NCB On The Trail: Malik Newman

Kentucky reclaims familiar No. 1 spot 

November, 14, 2014
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Heading into Thursday afternoon, Kentucky had a borderline top-40 recruiting class nationally. There was just one player in the fold, four-star guard Charles Matthews.

Less than one hour later, Kentucky was back in a familiar spot -- with the No. 1 recruiting class in the country.

The Wildcats landed commitments from Skal Labissiere (No. 11 in the ESPN 100) and Isaiah Briscoe (No. 13). Labissiere might have the highest ceiling of any prospect in the class, and Briscoe’s strong summer cemented his status as the premier point guard in 2015.

Defense might win championships, but the only way to get back and set your defense is to to score points on a consistent basis.

The best scorers in basketball can produce when the pace is frenetic or when it slows down against an organized defense. The best scorers create space for themselves by using dribble moves, jab steps, operating on ball screens, or by reading off-ball screens and cutting to get open.

When the scoreboard needs to change, these five prospects will deliver.


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Last weekend, Kentucky had about 90 NBA scouts on its campus for a practice that was televised on ESPNU -- yet this weekend will feature an even bigger event for the Wildcats.

Friday brings Big Blue Madness to Lexington, where the Kentucky faithful will pack Rupp Arena for their first look at the 2014-15 edition of the Wildcats, the likely preseason No. 1 team in the country. More important, it is also the biggest recruiting weekend of the year for John Calipari and Kentucky. Seven five-star prospects from the classes of 2015 and 2016 are expected on campus this weekend, in addition to four-star commit Charles Matthews.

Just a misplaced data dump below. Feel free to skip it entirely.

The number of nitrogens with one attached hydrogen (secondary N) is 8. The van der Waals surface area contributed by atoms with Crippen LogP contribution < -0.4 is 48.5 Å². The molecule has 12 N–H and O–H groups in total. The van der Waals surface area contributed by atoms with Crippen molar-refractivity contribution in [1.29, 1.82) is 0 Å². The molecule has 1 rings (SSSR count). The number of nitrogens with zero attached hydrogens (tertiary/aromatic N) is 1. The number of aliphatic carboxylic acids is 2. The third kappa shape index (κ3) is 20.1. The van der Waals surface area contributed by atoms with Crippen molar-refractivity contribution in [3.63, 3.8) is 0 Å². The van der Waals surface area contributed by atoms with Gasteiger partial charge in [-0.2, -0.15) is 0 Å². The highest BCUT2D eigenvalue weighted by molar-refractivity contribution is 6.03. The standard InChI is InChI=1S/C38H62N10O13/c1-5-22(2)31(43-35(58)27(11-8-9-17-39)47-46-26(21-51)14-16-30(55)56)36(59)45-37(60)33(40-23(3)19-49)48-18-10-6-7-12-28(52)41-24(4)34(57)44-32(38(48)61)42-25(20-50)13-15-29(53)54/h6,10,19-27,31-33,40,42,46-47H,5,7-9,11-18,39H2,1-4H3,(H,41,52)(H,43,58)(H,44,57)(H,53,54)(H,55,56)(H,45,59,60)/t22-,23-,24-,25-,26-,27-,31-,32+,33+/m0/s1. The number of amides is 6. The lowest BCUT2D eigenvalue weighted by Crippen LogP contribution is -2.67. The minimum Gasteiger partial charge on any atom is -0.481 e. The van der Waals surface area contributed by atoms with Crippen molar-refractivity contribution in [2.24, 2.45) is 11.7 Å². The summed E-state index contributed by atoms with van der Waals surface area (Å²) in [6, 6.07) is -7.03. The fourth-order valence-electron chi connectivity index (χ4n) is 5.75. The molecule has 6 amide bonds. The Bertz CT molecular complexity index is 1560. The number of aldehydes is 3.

Calipari and his staff haven’t tried to downplay the event to the prospective recruits, either.

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Uncommitted prospects talk recruitment 

September, 18, 2014
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With the early November signing period quickly approaching, it’s time to take a look at the uncommitted prospects in 2015.

These six players spell out when and where they’re visiting, and what they’re looking for in their eventual destination.


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NEW YORK -- The Under Armour Elite 24 game is loaded with ESPN Recruiting Nation ranked players from the classes of 2015, 2016 and 2017 and can be seen at 7 p.m. ET Saturday on ESPNU live from Pier 2 of Brooklyn Bridge Park. Let's take a look at five matchups that we are most excited to see.

POINT GUARDS

ESPN 100 No. 62 Jawun Evans 6-foot, 180 (Dallas, Texas/Justin F. Kimball) vs. ESPN 60 No. 9 Dennis Smith Jr. 6-1, 173 (Fayetteville, N.C./Trinity Christian School): In this all-important lead guard matchup, it will exciting to see who will run their team, push the ball and set the tone. Evans -- a great finisher for his size -- has blinding speed and quickness and can get teammates involved. Smith beats defenders off the bounce with ease and is a playmaker for himself or teammates. He is a highlight finisher on the break who can simply put the defense on its heels and create help situations all over the offensive end of the floor.


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Adidas Nations, one of the final team events of the summer, finished its four-day run on Monday. The talent included outstanding players in the United States to top global prospects. In the championship game, 2016 adidas U.S. Lillard defeated 2016 adidas U.S. Wall, 106-78. 2015 adidas U.S. Howard won the consolation over team Europe, 52-46.

My five takeaways


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ALAMEDA, Calif. -- The inaugural Under Armour Stephen Curry Select Camp features some of the nation's top perimeter players from the 2015, 2016 and 2017 classes. Attacking off ball screens and shooting off the dribble were the emphasis of the first day.